Messianic Judaism is a term coined to distinguish Jewish believers in Jesus as the Messiah. But, despite the joy of Jews believing in Jesus as their Messiah, it is sadly a movement within Christianity with cult-like tendencies. The movement parades itself under the guise of mere cultural Christianity, but it often carries menacing and divisive traits by its adherents. And, basically, by design, it’s a divisive movement.
Now, don’t get me wrong, I believe that all cultures should be able to enjoy the Christian faith within their own culture and to the extent that their culture doesn’t conflict with the Gospel. Likewise, Judaism carries a number of cultural-religious ideas and practices that Jewish believers in Christ can also hold onto. In this way, Messianic Judaism should be no different to say Zulu Christianity or American Christianity or Chinese Christianity or any other people’s expression of the Christian faith and culture. However, sadly, Messianic Judaism is often foisted, subtly or forcedly, on Jewish and non-Jewish believers as the ultimate Christianity to which all should aspire. A sort of superior Christianity!
Separate and Superior
Now, you have got to wonder about a group that speaks of themselves in such separate terms to all other Christians. I mean, a Zulu who comes to faith doesn’t go about saying, “I am a Zulu Christian” or use the term “Zulu Christianity”. That would smack of separateness and could lead to having an air of superiority! Yet, this is precisely what “Messianic Jews” do and what Messianic Judaism is. Also, and especially annoying, is that non-Jewish converts to this form of Christianity participate in doing this.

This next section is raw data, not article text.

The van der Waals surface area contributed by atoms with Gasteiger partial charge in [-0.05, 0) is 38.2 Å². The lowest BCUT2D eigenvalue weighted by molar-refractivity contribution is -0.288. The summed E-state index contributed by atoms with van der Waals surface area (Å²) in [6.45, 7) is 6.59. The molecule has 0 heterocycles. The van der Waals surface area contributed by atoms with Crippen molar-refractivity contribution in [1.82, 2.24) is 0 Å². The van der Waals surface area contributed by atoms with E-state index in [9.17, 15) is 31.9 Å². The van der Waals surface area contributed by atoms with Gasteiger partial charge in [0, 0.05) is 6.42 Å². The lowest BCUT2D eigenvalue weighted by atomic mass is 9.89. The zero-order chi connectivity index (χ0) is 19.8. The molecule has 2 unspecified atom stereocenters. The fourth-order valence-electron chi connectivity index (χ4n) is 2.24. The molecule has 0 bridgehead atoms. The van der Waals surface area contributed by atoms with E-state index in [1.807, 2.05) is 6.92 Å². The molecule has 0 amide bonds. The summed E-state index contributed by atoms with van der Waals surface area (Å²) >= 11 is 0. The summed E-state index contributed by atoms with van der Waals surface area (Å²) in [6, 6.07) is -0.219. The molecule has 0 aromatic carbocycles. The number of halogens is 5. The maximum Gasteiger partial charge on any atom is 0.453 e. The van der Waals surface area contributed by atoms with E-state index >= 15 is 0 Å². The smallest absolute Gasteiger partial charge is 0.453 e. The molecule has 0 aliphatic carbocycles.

Redeeming Messianic Judaism
Now, the term Messianic Judaism is useful if used among Jews to distinguish Jewish believers from other Jews, but it should not be used in the church, as it fosters a sense of division. And, where this happens, mischief is at work, because, Christ is not divided!
“For in Christ Jesus neither circumcision nor uncircumcision matters. What matters is faith that is active through love” (Gal. 5:6).
Go here for Messianic Judaism – Celebration or Separation Part 1
5 thoughts on “Messianic Judaism – Celebration or Separation Part 2”
Thanks for this. I have encountered this very issue in the past and also at this present time. Sincere and well-meaning believers are falling into this trap. It usually leads to a kind of separation as you say, or a sense of superiority and a turning in on themselves. Why o why can we not grasp that Jesus is enough in himself and that the Good News is precisely ‘Jesus plus nothing’? A careful reading of Galatians surely makes this plain. In my understanding anyway.
You are precisely right! By adding to Jesus and the gospel we show a lack of perception, often through deception, of Jesus and His sufficiency. In fact, by adding we are actually subtracting!
At times, like Paul in Galatians, we need to speak the truth firmly to those caught up in these things, and, also as a warning to others. Also, we should always pray for those who are involved in deception, as well as for ourselves, for a clear revelation of Jesus and His sufficiency. In Eph. 1:17,18… Paul prays a fantastic prayer along these lines.
I am aware that you already know this, however I hope that our mutual encouragement and our conversation may do more than only remind one another, but also help others to respond appropriately too.
Thanks for sharing,
I’m a Sabbath keepers,and a beleaver of Jesus Christ,I’m eagerly to live in Israel with the Sabbath keepers,38yrs old women ,3sons and a husband,13yrs of health worker experience,I’m waiting the good reply😄
I cannot assist you in that regard. What I would say is that it is essential that you know “There remains…a Sabbath-rest for the people of God; for anyone who enters God’s rest also rests from their works, just as God did from his…therefore, make every effort to enter that rest, so that no one will perish by following their example of disobedience” (Heb. 4:9-11 NIV). In other words, you must find your Sabbath rest in Jesus, the Messiah, who has died to forgive your sins, and who rose so that you may have new life in Him. For, by putting your faith in Him, God will empower you so that you live by God’s Spirit and not your own strength.